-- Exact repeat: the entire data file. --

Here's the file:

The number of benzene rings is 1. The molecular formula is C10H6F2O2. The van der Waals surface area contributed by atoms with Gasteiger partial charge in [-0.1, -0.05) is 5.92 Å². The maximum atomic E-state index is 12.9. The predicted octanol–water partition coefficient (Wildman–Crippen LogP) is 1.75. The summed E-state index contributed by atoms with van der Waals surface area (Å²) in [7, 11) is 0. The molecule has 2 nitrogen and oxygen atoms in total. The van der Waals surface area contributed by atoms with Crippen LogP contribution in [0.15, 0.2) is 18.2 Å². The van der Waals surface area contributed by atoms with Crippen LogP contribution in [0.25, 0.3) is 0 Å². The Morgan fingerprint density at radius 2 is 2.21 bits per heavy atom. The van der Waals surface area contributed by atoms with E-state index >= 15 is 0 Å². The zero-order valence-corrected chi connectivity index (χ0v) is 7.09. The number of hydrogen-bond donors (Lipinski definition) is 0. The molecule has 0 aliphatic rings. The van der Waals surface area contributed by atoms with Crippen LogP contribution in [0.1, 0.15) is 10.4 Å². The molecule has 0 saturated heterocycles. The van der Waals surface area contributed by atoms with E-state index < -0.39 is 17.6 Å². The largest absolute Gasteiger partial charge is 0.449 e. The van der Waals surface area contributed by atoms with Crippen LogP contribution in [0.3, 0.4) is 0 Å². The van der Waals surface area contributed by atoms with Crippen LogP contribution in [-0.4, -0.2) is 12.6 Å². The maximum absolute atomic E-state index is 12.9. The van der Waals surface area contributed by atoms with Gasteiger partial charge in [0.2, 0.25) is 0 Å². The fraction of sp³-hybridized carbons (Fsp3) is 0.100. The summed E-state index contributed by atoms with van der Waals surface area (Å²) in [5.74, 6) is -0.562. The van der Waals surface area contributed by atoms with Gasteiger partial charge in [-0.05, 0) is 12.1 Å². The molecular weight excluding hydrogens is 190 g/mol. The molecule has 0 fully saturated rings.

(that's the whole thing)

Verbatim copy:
The number of benzene rings is 1. The molecular formula is C10H6F2O2. The van der Waals surface area contributed by atoms with Gasteiger partial charge in [-0.1, -0.05) is 5.92 Å². The maximum atomic E-state index is 12.9. The predicted octanol–water partition coefficient (Wildman–Crippen LogP) is 1.75. The summed E-state index contributed by atoms with van der Waals surface area (Å²) in [7, 11) is 0. The molecule has 2 nitrogen and oxygen atoms in total. The van der Waals surface area contributed by atoms with Crippen LogP contribution in [0.15, 0.2) is 18.2 Å². The van der Waals surface area contributed by atoms with Crippen LogP contribution in [0.25, 0.3) is 0 Å². The Morgan fingerprint density at radius 2 is 2.21 bits per heavy atom. The van der Waals surface area contributed by atoms with E-state index >= 15 is 0 Å². The zero-order valence-corrected chi connectivity index (χ0v) is 7.09. The number of hydrogen-bond donors (Lipinski definition) is 0. The molecule has 0 aliphatic rings. The van der Waals surface area contributed by atoms with Crippen LogP contribution in [0.1, 0.15) is 10.4 Å². The molecule has 0 saturated heterocycles. The van der Waals surface area contributed by atoms with E-state index < -0.39 is 17.6 Å². The largest absolute Gasteiger partial charge is 0.449 e. The van der Waals surface area contributed by atoms with Crippen LogP contribution in [0.3, 0.4) is 0 Å². The van der Waals surface area contributed by atoms with Crippen LogP contribution in [-0.4, -0.2) is 12.6 Å². The maximum absolute atomic E-state index is 12.9. The van der Waals surface area contributed by atoms with Gasteiger partial charge in [0.2, 0.25) is 0 Å². The fraction of sp³-hybridized carbons (Fsp3) is 0.100. The summed E-state index contributed by atoms with van der Waals surface area (Å²) in [5.74, 6) is -0.562. The van der Waals surface area contributed by atoms with Gasteiger partial charge in [-0.05, 0) is 12.1 Å². The molecular weight excluding hydrogens is 190 g/mol. The molecule has 0 fully saturated rings.